1. I am also retro-fitting (courtesy of Maya) my life jacket with a new belt/buckle and two stainless steel “D” rings to attach a tether device with two leads so I can move about the boat and always stay attached.  Skip primarily builds showroom boats (lovely matched grain and shining varnish).  It was a bit of a battle of wills to get him to allow fittings on the deck and re-entry safety lines, but they will be there!  Although the pictures we have posted of the build show a wood exterior, the hull will be painted with only the fore deck as naturally finished wood (I have the blisters from all the sanding and leveling to show for it!).
  1. I will be filing a “float plan” each day after a weather check with my team (June and Maya on the home-front) and we will have a nightly call in procedure.  
  1. I must admit that I am somewhat concerned about visibility and speeding motorboats – especially on the TSW (Trent Severn Waterway).  With the sails rolled up and rowing the boat, the boat’s profile in the water is quite low.  The forward rowing system is great from this respect as you can see where you are going, but I wanted something to increase the visibility of the boat (other than painting it fire-engine red!).  I found these neat highly reflecting, almost holographic, stickers that can be put on both sides of the blades of the oars – they flash quite brightly with the motion of rowing, even on a fairly cloudy day!  I am still going to keep my whistle close at hand!  The Greta T has a beam of 40”, so even if I take on a bit of water from someone’s wake, I think I will be pretty stable.  
  1. Covid preparations:  I have been vaccinated – once – and was hoping to squeeze the booster in before setting out.  My second dose appointment was initially scheduled for late August but it remains to be seen how much provincial timelines are advanced in the coming weeks.  So I will be taking a good supply of washable masks (custom made by Maya), hand cleanser and will be practicing strict social distancing everywhere I go and minimizing my land traveling to grocery supply/restocking trips only.  The sight-seeing is all from the water anyway!
  1. Finally, what about me… am I prepared for this sort of trip?  Well, I hope you will count the training I have been doing to get into shape for what potentially could be a full day or days of rowing (please pray for wind, but not too much ☺) – rowing 4 – 5 km. a day, a nice long walk with June each day and 30 minutes of pretty strenuous calisthenics*.   Although I have a RYA Coastal skipper certificate from my days in the Royal Navy, I decided I might be just a bit rusty so I have been doing a lot of reading and on-line work with charts and navigation.  If you read a blog post from me in Montreal, you’ll know I missed the left turn at Trenton…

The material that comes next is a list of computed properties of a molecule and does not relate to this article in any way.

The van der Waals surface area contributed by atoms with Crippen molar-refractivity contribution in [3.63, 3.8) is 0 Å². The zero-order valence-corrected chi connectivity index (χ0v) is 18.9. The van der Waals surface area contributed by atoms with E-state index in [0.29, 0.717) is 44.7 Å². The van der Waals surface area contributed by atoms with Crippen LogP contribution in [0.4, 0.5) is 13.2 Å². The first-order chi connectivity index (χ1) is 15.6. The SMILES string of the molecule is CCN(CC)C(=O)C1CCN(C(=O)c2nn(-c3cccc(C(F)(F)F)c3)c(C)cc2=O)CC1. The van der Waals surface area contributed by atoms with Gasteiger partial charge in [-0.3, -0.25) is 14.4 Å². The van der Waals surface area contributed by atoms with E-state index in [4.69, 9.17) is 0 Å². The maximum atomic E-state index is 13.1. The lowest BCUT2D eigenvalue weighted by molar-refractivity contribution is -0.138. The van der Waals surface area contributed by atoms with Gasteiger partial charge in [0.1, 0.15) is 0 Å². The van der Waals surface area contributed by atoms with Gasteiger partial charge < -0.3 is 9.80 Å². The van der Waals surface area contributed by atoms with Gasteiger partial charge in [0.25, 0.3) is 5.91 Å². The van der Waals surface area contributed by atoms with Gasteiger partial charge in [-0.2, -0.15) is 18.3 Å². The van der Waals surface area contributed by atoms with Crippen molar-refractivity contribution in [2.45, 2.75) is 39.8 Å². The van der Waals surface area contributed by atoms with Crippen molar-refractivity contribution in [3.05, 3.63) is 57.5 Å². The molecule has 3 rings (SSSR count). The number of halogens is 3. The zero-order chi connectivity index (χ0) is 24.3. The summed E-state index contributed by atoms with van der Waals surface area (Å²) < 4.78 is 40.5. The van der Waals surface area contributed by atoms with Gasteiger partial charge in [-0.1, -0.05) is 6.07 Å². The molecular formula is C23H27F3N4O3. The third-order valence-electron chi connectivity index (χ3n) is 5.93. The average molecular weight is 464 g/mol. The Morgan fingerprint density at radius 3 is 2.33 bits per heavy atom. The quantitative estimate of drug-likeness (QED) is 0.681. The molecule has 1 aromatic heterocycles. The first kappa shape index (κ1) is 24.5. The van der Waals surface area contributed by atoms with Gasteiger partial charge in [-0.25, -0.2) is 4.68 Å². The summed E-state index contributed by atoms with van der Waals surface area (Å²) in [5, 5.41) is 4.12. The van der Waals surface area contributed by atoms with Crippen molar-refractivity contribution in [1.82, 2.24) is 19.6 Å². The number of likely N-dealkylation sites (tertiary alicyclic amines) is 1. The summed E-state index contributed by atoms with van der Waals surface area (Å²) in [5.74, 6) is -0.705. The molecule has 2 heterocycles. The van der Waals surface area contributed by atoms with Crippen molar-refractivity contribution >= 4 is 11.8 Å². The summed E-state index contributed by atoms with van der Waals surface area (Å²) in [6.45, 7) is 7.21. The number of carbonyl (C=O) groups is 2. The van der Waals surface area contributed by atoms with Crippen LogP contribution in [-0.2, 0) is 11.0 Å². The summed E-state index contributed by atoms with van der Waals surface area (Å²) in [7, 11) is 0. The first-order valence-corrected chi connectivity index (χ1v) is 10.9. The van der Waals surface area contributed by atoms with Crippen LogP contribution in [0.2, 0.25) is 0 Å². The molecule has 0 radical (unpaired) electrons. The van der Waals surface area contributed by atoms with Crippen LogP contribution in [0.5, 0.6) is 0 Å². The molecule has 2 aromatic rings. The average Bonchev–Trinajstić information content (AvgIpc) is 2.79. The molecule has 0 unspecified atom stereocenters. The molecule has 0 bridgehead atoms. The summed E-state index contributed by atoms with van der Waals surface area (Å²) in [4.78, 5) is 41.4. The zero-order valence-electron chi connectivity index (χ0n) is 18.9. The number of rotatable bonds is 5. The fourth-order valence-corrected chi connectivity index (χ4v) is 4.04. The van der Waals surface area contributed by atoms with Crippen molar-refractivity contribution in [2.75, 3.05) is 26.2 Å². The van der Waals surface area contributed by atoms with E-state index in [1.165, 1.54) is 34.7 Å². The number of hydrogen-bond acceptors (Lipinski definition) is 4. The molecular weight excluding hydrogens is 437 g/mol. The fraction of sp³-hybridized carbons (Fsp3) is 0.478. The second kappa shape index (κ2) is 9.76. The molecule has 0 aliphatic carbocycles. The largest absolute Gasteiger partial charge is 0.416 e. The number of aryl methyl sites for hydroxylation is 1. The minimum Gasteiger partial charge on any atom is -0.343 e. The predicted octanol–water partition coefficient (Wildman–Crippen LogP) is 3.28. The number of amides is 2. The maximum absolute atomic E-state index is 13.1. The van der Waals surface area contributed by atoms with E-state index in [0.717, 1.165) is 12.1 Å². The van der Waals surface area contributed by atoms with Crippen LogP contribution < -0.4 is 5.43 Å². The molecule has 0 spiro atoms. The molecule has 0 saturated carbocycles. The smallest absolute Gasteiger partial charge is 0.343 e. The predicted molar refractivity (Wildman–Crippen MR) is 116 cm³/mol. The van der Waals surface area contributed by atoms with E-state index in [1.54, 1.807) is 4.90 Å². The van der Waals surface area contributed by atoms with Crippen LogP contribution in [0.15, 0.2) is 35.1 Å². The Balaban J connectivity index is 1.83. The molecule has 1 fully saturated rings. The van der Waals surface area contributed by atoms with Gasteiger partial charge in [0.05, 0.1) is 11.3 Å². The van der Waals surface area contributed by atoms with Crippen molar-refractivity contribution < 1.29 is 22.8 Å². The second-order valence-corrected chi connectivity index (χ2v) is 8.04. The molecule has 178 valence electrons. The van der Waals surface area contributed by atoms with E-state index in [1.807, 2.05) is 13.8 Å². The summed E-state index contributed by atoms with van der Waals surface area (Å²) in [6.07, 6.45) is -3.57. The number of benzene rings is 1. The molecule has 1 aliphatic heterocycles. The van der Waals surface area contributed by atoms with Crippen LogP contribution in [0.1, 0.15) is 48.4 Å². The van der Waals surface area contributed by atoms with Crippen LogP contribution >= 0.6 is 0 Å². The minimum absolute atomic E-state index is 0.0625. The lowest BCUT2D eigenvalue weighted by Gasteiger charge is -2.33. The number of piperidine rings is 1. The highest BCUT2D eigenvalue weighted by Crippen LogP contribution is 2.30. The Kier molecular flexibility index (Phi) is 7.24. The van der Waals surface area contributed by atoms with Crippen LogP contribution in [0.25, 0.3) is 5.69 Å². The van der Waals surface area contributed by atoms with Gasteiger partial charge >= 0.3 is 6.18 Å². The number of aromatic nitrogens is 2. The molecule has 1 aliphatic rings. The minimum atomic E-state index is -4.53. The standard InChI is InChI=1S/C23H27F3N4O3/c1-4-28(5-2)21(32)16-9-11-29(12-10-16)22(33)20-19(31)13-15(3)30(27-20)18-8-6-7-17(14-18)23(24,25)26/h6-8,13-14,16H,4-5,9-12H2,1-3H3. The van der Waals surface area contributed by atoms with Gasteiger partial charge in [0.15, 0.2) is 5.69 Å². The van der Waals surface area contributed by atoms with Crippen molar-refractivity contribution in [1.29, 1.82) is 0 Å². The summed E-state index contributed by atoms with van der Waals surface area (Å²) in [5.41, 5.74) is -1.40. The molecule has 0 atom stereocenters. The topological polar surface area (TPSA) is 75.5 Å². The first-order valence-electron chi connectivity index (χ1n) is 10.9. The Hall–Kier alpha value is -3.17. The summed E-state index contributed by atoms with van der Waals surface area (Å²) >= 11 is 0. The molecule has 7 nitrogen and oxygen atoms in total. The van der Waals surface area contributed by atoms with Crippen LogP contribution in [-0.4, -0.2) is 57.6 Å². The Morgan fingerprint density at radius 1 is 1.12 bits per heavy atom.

I hope this detailing of my plans and activities regarding making this a safe trip has been informative and reassuring, but if you have any concerns/questions or suggestions please get back to me through the comment feature on the web-site.

  • An excellent guide to exercise for body and mind health is “Seven Minutes of Magic“ by Lee Holden.  Avery/Penguin.  New York. 2007

Published by Ian C. Robertson

I am a retired Mathematics teacher and formerly a sailing instructor and Instructor-Evaluator with the CYA. I have been planning this fundraising trip for a number of years now, and despite setbacks - notably a cancer diagnosis and the pandemic - I am now at the building stages of a light, wooden, 16 foot rowing and sailing boat for the trip. The trip: 1,3000 km. along Lake Ontario, up through the Trent-Severn Waterway, along Georgian Bay to Lake Huron, through the St. Clair River, Lake Erie, alongside the Welland Canal and back onto Lake Ontario to get home to Grimsby! I am offering to match all donations to the WWF for this trip up to $8,000 and I hope and believe that there are lots of people who will support me and the WWF!

%d bloggers like this: